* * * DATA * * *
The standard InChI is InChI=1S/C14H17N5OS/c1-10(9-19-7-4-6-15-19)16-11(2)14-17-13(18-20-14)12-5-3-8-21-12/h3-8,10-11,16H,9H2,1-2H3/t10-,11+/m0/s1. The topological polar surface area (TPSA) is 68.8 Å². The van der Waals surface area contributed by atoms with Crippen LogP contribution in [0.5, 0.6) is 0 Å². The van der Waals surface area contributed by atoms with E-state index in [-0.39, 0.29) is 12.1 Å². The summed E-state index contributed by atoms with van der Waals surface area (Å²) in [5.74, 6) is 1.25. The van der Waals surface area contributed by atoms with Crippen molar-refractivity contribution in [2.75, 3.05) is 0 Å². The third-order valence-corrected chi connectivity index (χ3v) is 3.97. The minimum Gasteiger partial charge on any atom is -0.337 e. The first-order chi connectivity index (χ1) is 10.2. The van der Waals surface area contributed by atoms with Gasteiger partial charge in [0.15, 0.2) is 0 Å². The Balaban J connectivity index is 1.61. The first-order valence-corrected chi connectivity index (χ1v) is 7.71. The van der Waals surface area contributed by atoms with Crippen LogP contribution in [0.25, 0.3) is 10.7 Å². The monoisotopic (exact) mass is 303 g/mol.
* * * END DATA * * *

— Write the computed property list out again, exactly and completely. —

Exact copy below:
The standard InChI is InChI=1S/C14H17N5OS/c1-10(9-19-7-4-6-15-19)16-11(2)14-17-13(18-20-14)12-5-3-8-21-12/h3-8,10-11,16H,9H2,1-2H3/t10-,11+/m0/s1. The topological polar surface area (TPSA) is 68.8 Å². The van der Waals surface area contributed by atoms with Crippen LogP contribution in [0.5, 0.6) is 0 Å². The van der Waals surface area contributed by atoms with E-state index in [-0.39, 0.29) is 12.1 Å². The summed E-state index contributed by atoms with van der Waals surface area (Å²) in [5.74, 6) is 1.25. The van der Waals surface area contributed by atoms with Crippen molar-refractivity contribution in [2.75, 3.05) is 0 Å². The third-order valence-corrected chi connectivity index (χ3v) is 3.97. The minimum Gasteiger partial charge on any atom is -0.337 e. The first-order chi connectivity index (χ1) is 10.2. The van der Waals surface area contributed by atoms with Gasteiger partial charge in [0.15, 0.2) is 0 Å². The Balaban J connectivity index is 1.61. The first-order valence-corrected chi connectivity index (χ1v) is 7.71. The van der Waals surface area contributed by atoms with Crippen LogP contribution in [0.25, 0.3) is 10.7 Å². The monoisotopic (exact) mass is 303 g/mol.